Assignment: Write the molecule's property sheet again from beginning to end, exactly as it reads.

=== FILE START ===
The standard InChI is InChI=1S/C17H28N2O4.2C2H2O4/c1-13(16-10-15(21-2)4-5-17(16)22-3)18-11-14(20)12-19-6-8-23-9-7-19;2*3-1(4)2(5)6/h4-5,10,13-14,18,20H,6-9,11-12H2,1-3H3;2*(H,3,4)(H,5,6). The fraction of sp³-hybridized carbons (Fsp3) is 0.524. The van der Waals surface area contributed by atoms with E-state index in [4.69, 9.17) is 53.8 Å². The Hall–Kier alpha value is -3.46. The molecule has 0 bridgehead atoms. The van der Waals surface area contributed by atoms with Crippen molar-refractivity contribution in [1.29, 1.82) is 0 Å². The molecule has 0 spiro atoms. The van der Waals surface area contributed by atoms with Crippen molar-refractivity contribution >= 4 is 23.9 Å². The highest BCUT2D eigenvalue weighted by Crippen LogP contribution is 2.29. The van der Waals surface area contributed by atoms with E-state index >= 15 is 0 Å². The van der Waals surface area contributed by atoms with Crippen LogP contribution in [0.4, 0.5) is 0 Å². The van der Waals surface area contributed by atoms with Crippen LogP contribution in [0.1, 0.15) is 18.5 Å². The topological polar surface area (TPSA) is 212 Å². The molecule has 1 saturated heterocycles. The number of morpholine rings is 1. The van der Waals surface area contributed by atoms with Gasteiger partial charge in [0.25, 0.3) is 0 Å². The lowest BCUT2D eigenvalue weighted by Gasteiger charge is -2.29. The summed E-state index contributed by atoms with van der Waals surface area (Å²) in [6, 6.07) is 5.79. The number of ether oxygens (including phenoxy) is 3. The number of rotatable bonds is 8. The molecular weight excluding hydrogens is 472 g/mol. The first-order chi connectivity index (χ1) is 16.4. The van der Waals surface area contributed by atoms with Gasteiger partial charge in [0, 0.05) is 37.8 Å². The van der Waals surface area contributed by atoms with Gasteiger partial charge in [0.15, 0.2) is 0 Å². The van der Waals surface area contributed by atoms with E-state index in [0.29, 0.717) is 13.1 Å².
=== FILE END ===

The standard InChI is InChI=1S/C17H28N2O4.2C2H2O4/c1-13(16-10-15(21-2)4-5-17(16)22-3)18-11-14(20)12-19-6-8-23-9-7-19;2*3-1(4)2(5)6/h4-5,10,13-14,18,20H,6-9,11-12H2,1-3H3;2*(H,3,4)(H,5,6). The fraction of sp³-hybridized carbons (Fsp3) is 0.524. The van der Waals surface area contributed by atoms with E-state index in [4.69, 9.17) is 53.8 Å². The Hall–Kier alpha value is -3.46. The molecule has 0 bridgehead atoms. The van der Waals surface area contributed by atoms with Crippen molar-refractivity contribution in [1.29, 1.82) is 0 Å². The molecule has 0 spiro atoms. The van der Waals surface area contributed by atoms with Crippen molar-refractivity contribution >= 4 is 23.9 Å². The highest BCUT2D eigenvalue weighted by Crippen LogP contribution is 2.29. The van der Waals surface area contributed by atoms with E-state index >= 15 is 0 Å². The van der Waals surface area contributed by atoms with Crippen LogP contribution in [0.4, 0.5) is 0 Å². The van der Waals surface area contributed by atoms with Crippen LogP contribution in [0.1, 0.15) is 18.5 Å². The topological polar surface area (TPSA) is 212 Å². The molecule has 1 saturated heterocycles. The number of morpholine rings is 1. The van der Waals surface area contributed by atoms with Gasteiger partial charge in [0.25, 0.3) is 0 Å². The lowest BCUT2D eigenvalue weighted by Gasteiger charge is -2.29. The summed E-state index contributed by atoms with van der Waals surface area (Å²) in [6, 6.07) is 5.79. The number of ether oxygens (including phenoxy) is 3. The number of rotatable bonds is 8. The molecular weight excluding hydrogens is 472 g/mol. The first-order chi connectivity index (χ1) is 16.4. The van der Waals surface area contributed by atoms with Gasteiger partial charge in [0, 0.05) is 37.8 Å². The van der Waals surface area contributed by atoms with Gasteiger partial charge in [0.15, 0.2) is 0 Å². The van der Waals surface area contributed by atoms with E-state index in [0.29, 0.717) is 13.1 Å².